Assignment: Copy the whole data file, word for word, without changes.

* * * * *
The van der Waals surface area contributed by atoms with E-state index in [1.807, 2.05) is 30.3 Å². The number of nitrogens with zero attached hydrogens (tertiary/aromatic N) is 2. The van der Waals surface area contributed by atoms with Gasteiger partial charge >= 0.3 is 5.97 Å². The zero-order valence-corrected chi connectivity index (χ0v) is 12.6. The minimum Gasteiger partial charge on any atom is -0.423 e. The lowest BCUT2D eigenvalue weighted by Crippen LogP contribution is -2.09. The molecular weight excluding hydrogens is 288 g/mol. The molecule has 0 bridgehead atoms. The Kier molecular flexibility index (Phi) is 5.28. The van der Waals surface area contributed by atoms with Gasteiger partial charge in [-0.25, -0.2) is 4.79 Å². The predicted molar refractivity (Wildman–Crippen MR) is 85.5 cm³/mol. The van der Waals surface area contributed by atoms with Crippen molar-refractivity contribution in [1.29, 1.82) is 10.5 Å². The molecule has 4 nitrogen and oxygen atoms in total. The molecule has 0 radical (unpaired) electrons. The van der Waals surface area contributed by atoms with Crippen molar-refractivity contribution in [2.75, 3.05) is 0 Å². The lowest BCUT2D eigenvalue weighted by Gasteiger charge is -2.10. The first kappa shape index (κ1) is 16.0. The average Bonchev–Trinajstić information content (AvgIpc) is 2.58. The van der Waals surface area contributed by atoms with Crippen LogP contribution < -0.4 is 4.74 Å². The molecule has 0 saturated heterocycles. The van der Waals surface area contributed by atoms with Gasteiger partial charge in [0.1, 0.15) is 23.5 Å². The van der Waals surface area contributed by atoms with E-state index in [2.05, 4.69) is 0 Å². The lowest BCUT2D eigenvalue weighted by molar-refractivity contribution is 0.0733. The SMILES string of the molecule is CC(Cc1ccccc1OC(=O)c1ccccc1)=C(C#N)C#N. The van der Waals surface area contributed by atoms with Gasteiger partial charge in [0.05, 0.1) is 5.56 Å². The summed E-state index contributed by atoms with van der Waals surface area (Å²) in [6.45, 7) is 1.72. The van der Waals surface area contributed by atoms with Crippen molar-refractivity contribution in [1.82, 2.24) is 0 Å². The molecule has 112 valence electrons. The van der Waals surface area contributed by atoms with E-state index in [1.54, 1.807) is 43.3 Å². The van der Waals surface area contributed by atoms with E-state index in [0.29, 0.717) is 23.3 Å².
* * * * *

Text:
The van der Waals surface area contributed by atoms with E-state index in [1.807, 2.05) is 30.3 Å². The number of nitrogens with zero attached hydrogens (tertiary/aromatic N) is 2. The van der Waals surface area contributed by atoms with Gasteiger partial charge >= 0.3 is 5.97 Å². The zero-order valence-corrected chi connectivity index (χ0v) is 12.6. The minimum Gasteiger partial charge on any atom is -0.423 e. The lowest BCUT2D eigenvalue weighted by Crippen LogP contribution is -2.09. The molecular weight excluding hydrogens is 288 g/mol. The molecule has 0 bridgehead atoms. The Kier molecular flexibility index (Phi) is 5.28. The van der Waals surface area contributed by atoms with Gasteiger partial charge in [-0.25, -0.2) is 4.79 Å². The predicted molar refractivity (Wildman–Crippen MR) is 85.5 cm³/mol. The van der Waals surface area contributed by atoms with Crippen molar-refractivity contribution in [1.29, 1.82) is 10.5 Å². The molecule has 4 nitrogen and oxygen atoms in total. The molecule has 0 radical (unpaired) electrons. The van der Waals surface area contributed by atoms with Crippen molar-refractivity contribution in [2.75, 3.05) is 0 Å². The lowest BCUT2D eigenvalue weighted by Gasteiger charge is -2.10. The first kappa shape index (κ1) is 16.0. The average Bonchev–Trinajstić information content (AvgIpc) is 2.58. The van der Waals surface area contributed by atoms with Crippen LogP contribution < -0.4 is 4.74 Å². The molecule has 0 saturated heterocycles. The van der Waals surface area contributed by atoms with Gasteiger partial charge in [0.1, 0.15) is 23.5 Å². The van der Waals surface area contributed by atoms with E-state index in [2.05, 4.69) is 0 Å². The lowest BCUT2D eigenvalue weighted by molar-refractivity contribution is 0.0733. The SMILES string of the molecule is CC(Cc1ccccc1OC(=O)c1ccccc1)=C(C#N)C#N. The van der Waals surface area contributed by atoms with Gasteiger partial charge in [0.05, 0.1) is 5.56 Å². The summed E-state index contributed by atoms with van der Waals surface area (Å²) in [6.45, 7) is 1.72. The van der Waals surface area contributed by atoms with Crippen molar-refractivity contribution in [1.82, 2.24) is 0 Å². The molecule has 112 valence electrons. The van der Waals surface area contributed by atoms with E-state index in [1.54, 1.807) is 43.3 Å². The van der Waals surface area contributed by atoms with E-state index in [0.29, 0.717) is 23.3 Å².